Most people can understand the yearning to feel at home, but none more so than those who have started a new life overseas. It was this yearning that led Ben Haikin and his brother, Tom, to create Kürtősh, a welcoming, comfortable, cosy and unquestioningly accepting place for all who long for home.
The name Kürtősh comes from ‘kürtőskalács’, a traditional Hungarian pastry also known as chimney cake—a blessing for those of us who cannot roll our r’s. Boasting the perfect harmony of caramelised crispy flaky outer with soft inner walls, the cylindrical yeast pastry is often sold as street snacks from carts all over Hungary, and is now the main show at Kürtősh, where it is made fresh to order in full view of diners at the brand’s latest offering in Brisbane’s very bougie West Village, West End.
In fact, you can be assured that the kürtőskalács you’re feasting on at Kürtősh are the real deal, with Ben learning the art in the streets of Hungary.
“The Kürtősh is quite unique. The texture is crunchy outside because it’s topped off with a bit of sugar before it goes into the oven where it caramelises and becomes golden-brown. Then once they’re out of the oven we top them off with different flavours according to customers’ requests—we’ve got cinnamon sugar, nuts, Nutella…,” Ben says.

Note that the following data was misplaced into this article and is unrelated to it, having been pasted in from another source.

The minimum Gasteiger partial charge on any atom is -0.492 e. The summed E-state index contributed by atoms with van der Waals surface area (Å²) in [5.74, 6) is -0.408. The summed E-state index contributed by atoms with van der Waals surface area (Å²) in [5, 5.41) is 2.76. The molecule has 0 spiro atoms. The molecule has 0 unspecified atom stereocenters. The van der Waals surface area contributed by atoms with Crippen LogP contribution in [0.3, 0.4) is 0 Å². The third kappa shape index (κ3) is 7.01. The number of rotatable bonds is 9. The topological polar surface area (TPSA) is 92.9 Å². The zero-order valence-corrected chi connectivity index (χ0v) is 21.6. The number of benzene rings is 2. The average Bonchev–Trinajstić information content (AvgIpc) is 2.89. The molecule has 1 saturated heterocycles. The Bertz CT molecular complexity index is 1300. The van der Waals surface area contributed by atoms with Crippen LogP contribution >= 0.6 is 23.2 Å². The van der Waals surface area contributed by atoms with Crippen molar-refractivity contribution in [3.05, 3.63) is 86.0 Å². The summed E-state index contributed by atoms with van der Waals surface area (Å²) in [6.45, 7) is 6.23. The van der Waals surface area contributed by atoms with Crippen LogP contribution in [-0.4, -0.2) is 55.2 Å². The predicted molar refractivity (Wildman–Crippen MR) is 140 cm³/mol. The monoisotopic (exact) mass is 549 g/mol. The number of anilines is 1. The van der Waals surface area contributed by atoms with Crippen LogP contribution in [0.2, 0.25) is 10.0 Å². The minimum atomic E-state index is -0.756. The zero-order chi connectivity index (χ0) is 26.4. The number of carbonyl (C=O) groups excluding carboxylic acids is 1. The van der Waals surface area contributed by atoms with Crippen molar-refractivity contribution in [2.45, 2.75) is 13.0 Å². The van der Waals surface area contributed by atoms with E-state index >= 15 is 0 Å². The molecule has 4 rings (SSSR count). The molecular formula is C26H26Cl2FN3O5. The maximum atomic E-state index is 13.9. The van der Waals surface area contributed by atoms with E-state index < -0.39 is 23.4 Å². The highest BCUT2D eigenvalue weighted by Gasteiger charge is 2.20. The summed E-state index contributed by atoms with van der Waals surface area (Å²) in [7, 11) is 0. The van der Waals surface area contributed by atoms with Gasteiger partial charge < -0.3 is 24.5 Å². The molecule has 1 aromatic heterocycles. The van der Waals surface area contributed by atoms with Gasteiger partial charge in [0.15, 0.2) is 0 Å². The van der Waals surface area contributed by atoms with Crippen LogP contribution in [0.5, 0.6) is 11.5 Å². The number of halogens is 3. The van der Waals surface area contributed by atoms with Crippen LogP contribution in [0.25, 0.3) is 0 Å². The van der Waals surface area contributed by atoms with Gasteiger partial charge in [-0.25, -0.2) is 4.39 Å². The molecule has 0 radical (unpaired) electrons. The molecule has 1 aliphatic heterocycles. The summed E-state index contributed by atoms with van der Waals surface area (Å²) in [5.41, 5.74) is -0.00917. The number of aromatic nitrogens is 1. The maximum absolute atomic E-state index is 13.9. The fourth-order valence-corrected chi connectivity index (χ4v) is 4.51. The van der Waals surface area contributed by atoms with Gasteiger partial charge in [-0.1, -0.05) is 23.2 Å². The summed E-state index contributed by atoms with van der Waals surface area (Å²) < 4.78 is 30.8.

“It’s something we came across overseas and just fell in love with. This lovely couple—they had a little kiosk and the wife was in the front taking orders, while her husband was at the back baking them to order.
“This is exactly what we do in the store; we keep it in the front so you can get a bit of a feel—it’s a very sensory experience. You get the visual side of it, you can smell it, and you can watch it being cooked for you and then you get to taste it fresh out of the oven, just like on the streets of Hungary.”
Despite its famous fare and name, you may be surprised to learn that Kürtősh has no single nationality, and that Ben and his family are originally from Israel. Ben says this is done purposely, in order to create the all-over welcoming environment they intended Kürtősh to be.
“There’s no real focus on a country. The name is Hungarian, but everything else is a bit of a mix of backgrounds,” Ben says.
“Coming in, we had this idea we really wanted to bring to life—more of a fantasy really. We wanted to create a place that is like a second home for the locals. A local patisserie, but it represents something a bit different—childhood memories, mum’s recipes—a place that’s super inviting, super welcoming that is for everyone.
Since opening their first store in the Sydney suburb of Randwick in 2011, the Kürtősh brand has taken off like wildfire, now loved across three states with eight stores in Sydney, Melbourne, and now, Brisbane.
“Some companies grow a lot quicker, but for us it was important to grow organically and take it step-by-step,” Ben says.